Research Interest of the Gansäuer Group

Here you can find an overview about our research interests!

As highlighted in the resolution adopted by the general assembly of the United Nations ‘Transforming our world: the 2030 Agenda for Sustainable Development’, sustainability is a global key-issue.1 Catalysis is an enabling branch of science providing access to novel materials and processes. It is therefore ideally suited to deliver sustainable solutions for the demands of modern societies. As pointed out by Anastas2 this is so, because catalysis can be employed


  • in the design of processes that maximize the amount of raw material ending up in the product
  • in the use of renewable material feed-stocks and energy sources
  • in the use of safe, environmentally benign substances, including solvents
  • in avoiding the production of waste.

Moreover, catalysis offers unique perspectives for the synthesis of substances that increase the quality of live, such as drugs, polymers, and materials for energy conversion.


To demonstrate the potential of catalysis in uncharted fields, we are focusing on two broad research areas:


·         We are use as radicals as key-intermediates for catalysis in single electron steps, a concept that has emerged from our investigations on sustainable catalytic radical reactions where the metal shuttles between neighboring oxidation states. It features high atom-economy, catalyst-controlled of pertinent selectivities, and allows the exploitation of renewable energy sources in discovering novel reactivity profiles.

·         We often employ epoxides as ‘spring-loaded’ substrates for the design of novel catalytic reactions. The release of ring-strain provides high thermodynamic driving forces for our reactions. Moreover, epoxides are easy to prepare in enantiomerically pure form and, therefore, provide a convenient entry into a large manifold of stereoselective reactions for the synthesis of enantiomerically pure products.

·         Conceptually, enantio- and stereoselective catalysis involving sp3-hybridized C-atoms is different from catalysis as sp2-centers. Therefore, the development of novel approaches to stereoselectivity is a key research area of the group.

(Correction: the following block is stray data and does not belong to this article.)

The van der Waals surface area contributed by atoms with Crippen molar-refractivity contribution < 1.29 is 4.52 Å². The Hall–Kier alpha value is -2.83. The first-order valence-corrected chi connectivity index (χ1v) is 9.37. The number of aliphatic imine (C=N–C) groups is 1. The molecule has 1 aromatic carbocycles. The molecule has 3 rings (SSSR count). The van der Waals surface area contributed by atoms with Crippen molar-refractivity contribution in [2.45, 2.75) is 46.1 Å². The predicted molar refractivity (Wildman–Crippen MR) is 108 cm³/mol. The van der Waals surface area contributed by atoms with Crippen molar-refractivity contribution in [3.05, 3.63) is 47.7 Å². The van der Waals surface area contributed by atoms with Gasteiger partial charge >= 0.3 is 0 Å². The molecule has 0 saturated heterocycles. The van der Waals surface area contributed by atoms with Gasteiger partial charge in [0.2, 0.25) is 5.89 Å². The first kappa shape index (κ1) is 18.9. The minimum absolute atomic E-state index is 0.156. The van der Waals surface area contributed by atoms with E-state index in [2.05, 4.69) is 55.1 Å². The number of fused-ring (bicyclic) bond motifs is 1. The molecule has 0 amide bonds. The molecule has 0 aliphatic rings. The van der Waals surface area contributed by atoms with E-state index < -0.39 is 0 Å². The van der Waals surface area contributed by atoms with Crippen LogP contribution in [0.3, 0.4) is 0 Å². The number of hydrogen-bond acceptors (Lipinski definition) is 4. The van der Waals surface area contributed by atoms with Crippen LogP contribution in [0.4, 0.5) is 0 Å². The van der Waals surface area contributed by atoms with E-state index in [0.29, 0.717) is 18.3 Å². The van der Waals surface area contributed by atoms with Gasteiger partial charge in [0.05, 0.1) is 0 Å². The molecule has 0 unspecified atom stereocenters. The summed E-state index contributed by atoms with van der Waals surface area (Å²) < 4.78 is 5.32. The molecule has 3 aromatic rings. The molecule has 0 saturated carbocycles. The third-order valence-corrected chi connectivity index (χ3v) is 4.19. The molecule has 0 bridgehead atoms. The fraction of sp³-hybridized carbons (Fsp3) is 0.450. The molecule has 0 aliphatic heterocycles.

·         An essential aspect of catalysis is the choice of catalyst, of course. We are particularly involved in the use of complexes of earth abundant early 3d-metals (mainly Ti, but also Cr). They not only show a unique electron transfer reactivity. With respect to sustainability, they are highly attractive because they are readily available and essentially non-toxic.

1. Catalysis in single electron steps:

Catalysis in single electron steps is a concept that allows conducting radical reactions under reagent (or catalyst) control and with high or complete atom-economy.3 Catalysis in single electron steps is related to classical organometallic catalytic reactions, such as the Heck-reaction or Pd-catalyzed cross-coupling, because it is initiated by an oxidative addition and terminated by a reductive elimination. However, the steps occur in single electron steps4 and it is therefore mandatory to identify metal complexes than can easily shuttle between neighboring oxidation states (and not in two electron steps). The radical translocation step that takes place between oxidative addition and reductive elimination can in principle be any elementary radical reaction, including C-C bond forming steps and C-H bond forming steps.